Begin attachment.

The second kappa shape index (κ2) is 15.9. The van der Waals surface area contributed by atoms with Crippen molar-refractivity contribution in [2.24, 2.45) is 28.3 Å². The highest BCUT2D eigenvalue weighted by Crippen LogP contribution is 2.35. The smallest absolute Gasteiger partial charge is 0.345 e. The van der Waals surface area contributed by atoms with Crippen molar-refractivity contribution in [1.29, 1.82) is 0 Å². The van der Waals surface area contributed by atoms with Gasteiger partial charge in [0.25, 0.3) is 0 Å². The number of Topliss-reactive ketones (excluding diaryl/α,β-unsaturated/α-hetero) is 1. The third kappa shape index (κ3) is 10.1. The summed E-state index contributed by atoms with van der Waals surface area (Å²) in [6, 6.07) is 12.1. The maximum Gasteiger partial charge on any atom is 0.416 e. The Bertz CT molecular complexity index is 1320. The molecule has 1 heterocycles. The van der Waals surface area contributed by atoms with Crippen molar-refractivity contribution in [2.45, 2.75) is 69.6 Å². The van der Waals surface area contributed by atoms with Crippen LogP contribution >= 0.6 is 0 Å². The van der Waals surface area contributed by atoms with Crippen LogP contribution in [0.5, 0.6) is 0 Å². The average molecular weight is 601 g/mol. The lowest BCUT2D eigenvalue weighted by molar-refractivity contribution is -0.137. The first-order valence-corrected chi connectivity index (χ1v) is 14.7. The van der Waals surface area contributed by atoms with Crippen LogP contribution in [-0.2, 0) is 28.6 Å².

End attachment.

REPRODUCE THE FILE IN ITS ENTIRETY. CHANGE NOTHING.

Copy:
The second kappa shape index (κ2) is 15.9. The van der Waals surface area contributed by atoms with Crippen molar-refractivity contribution in [2.24, 2.45) is 28.3 Å². The highest BCUT2D eigenvalue weighted by Crippen LogP contribution is 2.35. The smallest absolute Gasteiger partial charge is 0.345 e. The van der Waals surface area contributed by atoms with Crippen molar-refractivity contribution in [1.29, 1.82) is 0 Å². The van der Waals surface area contributed by atoms with Gasteiger partial charge in [0.25, 0.3) is 0 Å². The number of Topliss-reactive ketones (excluding diaryl/α,β-unsaturated/α-hetero) is 1. The third kappa shape index (κ3) is 10.1. The summed E-state index contributed by atoms with van der Waals surface area (Å²) in [6, 6.07) is 12.1. The maximum Gasteiger partial charge on any atom is 0.416 e. The Bertz CT molecular complexity index is 1320. The molecule has 1 heterocycles. The van der Waals surface area contributed by atoms with Crippen molar-refractivity contribution in [2.45, 2.75) is 69.6 Å². The van der Waals surface area contributed by atoms with Crippen LogP contribution >= 0.6 is 0 Å². The van der Waals surface area contributed by atoms with Crippen LogP contribution in [0.5, 0.6) is 0 Å². The average molecular weight is 601 g/mol. The lowest BCUT2D eigenvalue weighted by molar-refractivity contribution is -0.137. The first-order valence-corrected chi connectivity index (χ1v) is 14.7. The van der Waals surface area contributed by atoms with Crippen LogP contribution in [-0.2, 0) is 28.6 Å².